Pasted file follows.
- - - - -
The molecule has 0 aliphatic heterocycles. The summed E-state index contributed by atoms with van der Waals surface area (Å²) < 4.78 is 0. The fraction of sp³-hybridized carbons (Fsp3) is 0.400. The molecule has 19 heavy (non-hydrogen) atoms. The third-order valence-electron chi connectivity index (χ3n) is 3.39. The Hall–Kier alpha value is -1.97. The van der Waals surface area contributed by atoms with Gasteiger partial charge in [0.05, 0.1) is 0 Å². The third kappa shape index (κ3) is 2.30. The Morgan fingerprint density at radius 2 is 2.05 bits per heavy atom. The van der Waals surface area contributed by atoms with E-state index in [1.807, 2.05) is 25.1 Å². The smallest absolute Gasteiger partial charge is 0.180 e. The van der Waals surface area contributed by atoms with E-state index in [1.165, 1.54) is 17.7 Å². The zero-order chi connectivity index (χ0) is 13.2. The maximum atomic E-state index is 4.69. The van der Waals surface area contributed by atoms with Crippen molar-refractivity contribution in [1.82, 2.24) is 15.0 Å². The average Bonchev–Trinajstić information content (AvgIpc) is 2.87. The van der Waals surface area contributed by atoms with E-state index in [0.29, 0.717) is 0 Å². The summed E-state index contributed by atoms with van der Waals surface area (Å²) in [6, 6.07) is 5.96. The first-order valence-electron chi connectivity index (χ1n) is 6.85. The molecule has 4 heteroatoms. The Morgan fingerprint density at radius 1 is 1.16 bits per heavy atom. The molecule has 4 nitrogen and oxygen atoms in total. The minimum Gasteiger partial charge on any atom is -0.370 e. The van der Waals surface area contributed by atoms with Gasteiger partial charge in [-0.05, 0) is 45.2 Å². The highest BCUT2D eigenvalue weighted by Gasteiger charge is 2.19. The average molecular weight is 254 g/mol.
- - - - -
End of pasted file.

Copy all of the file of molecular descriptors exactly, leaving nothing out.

The molecule has 0 aliphatic heterocycles. The summed E-state index contributed by atoms with van der Waals surface area (Å²) < 4.78 is 0. The fraction of sp³-hybridized carbons (Fsp3) is 0.400. The molecule has 19 heavy (non-hydrogen) atoms. The third-order valence-electron chi connectivity index (χ3n) is 3.39. The Hall–Kier alpha value is -1.97. The van der Waals surface area contributed by atoms with Gasteiger partial charge in [0.05, 0.1) is 0 Å². The third kappa shape index (κ3) is 2.30. The Morgan fingerprint density at radius 2 is 2.05 bits per heavy atom. The van der Waals surface area contributed by atoms with E-state index in [1.807, 2.05) is 25.1 Å². The smallest absolute Gasteiger partial charge is 0.180 e. The van der Waals surface area contributed by atoms with E-state index in [1.165, 1.54) is 17.7 Å². The zero-order chi connectivity index (χ0) is 13.2. The maximum atomic E-state index is 4.69. The van der Waals surface area contributed by atoms with Crippen molar-refractivity contribution in [1.82, 2.24) is 15.0 Å². The average Bonchev–Trinajstić information content (AvgIpc) is 2.87. The van der Waals surface area contributed by atoms with E-state index in [0.29, 0.717) is 0 Å². The summed E-state index contributed by atoms with van der Waals surface area (Å²) in [6, 6.07) is 5.96. The first-order valence-electron chi connectivity index (χ1n) is 6.85. The molecule has 4 heteroatoms. The Morgan fingerprint density at radius 1 is 1.16 bits per heavy atom. The molecule has 4 nitrogen and oxygen atoms in total. The minimum Gasteiger partial charge on any atom is -0.370 e. The van der Waals surface area contributed by atoms with Gasteiger partial charge in [-0.05, 0) is 45.2 Å². The highest BCUT2D eigenvalue weighted by Gasteiger charge is 2.19. The average molecular weight is 254 g/mol.